by J. M. Heber
Herewith, we offer a first attempt to give the Jewish Community in Kalish a report on the activities of the Community Council during its five years of office. The Council decided to publish this Report in accordance with a resolution of the 1935 Executive. In submitting this comprehensive account, we have had the following purpose in mind: 1. To give Kalish Jews, who bear the burden of the Community, a clear description of the purposes for which the funds, placed at the disposal of the Council, have been expended; 2. To prepare statistical material for later community Councils so that they can learn what good actions deserve to be imitated and what actions should not be imitated. Let us stress here that this comprehensive Report marks the end of an epoch which has possibly been the most difficult and responsible in our history. Hence, it is a weighty undertaking and a contribution to the communal experience and life of our City.
In summing up and surveying our activities, it is first necessary to consider the conditions under which the work has been done. Let us pause to consider some of these conditions more particularly.
One of the main difficulties against which the Council has had to struggle consistently in order to keep its budget balanced was the weak and irregular flow in the payment of communal taxes. A large proportion of those owing taxes, and particularly persons of means among them, were in no hurry at all to pay. Furthermore, they demanded that their charges should be reduced to a half or a third. In most cases, the Council had to agree so our accounts have always been at a deficit.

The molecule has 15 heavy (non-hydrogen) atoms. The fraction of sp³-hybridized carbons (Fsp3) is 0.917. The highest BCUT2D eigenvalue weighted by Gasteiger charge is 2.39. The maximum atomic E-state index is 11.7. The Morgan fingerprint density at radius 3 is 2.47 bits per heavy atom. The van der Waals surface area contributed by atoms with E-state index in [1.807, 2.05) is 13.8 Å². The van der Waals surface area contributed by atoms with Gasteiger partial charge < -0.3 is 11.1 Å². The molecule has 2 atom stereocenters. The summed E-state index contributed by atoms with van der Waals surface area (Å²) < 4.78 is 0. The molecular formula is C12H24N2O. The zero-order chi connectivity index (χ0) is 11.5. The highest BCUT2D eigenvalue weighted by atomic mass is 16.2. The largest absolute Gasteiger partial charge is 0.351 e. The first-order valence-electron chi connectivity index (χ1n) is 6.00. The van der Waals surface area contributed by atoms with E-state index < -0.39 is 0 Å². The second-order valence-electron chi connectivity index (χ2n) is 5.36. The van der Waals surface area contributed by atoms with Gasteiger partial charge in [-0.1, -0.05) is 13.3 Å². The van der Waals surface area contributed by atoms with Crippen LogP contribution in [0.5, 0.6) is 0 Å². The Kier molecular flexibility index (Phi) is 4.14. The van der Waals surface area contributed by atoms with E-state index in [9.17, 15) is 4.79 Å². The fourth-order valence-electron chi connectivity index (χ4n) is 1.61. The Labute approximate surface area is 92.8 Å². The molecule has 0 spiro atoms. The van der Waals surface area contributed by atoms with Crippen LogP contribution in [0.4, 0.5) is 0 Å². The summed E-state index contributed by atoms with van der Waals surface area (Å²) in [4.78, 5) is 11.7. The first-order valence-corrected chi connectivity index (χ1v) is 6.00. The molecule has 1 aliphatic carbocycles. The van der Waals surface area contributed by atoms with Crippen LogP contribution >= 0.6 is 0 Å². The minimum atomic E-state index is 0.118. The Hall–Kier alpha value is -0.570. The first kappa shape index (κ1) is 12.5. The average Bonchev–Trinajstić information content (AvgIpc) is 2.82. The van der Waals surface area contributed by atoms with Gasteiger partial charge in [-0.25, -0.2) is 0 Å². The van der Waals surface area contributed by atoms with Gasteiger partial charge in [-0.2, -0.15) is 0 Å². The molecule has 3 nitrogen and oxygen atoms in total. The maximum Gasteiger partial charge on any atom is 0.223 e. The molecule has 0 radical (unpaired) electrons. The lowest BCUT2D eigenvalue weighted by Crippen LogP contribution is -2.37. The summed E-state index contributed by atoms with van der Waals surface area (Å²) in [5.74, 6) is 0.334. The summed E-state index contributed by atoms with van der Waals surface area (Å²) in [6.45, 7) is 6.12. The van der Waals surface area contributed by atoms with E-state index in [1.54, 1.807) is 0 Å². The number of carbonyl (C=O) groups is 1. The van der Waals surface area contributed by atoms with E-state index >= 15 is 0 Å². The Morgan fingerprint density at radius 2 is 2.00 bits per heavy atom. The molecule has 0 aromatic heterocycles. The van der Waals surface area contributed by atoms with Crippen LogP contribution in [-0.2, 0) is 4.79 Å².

The Council often sought for ways of influencing those who were in arrears but to our regret were not always successful. The compulsory collection also did not have the success it deserved. It was found that the crisis was stronger than all the laws and the tax payers were in such a bad situation that they simply disregarded the level of tax imposed on them and were in no way alarmed by the yellow form of the Collection Department since they no longer had anything to lose. If the Council, nonetheless, succeeded in paying all allocations and wages of its staff to the last farthing, that had been its greatest achievement.
In considering the budgetary difficulties of the Community and the main reasons for this, we must re-examine the years 1932 when Kalish Jewry suffered a severe blow with the death of its great leader and guide, the learned Rabbi Yehezkiel Liebshitz, of Blessed Memory, one of the great luminaries of Polish Jewry, chairman of the Society of Polish Rabbis and Rabbi of Kalish for many years. During his years of office, peace and harmony prevailed in our midst and the majority of the Council conducted communal affairs firmly and resolutely to the benefit of all sections of the Jewish population in the city. His death has shaken communal life to its very foundations and we can still feel its effects. Our community cannot console itself for this irreparable loss.
Almost all the charitable institutions without exception are in considerable deficit on account of the constant decline in income. This situation has led everybody to impose the principle of pressure on the community on the assumption that it has to help all who are in need. And although the demands from the community increase from day-to-day, we succeeded in surmounting the difficulties and obstacles, and to the best of our ability, largely satisfied the needs of the Jewish population.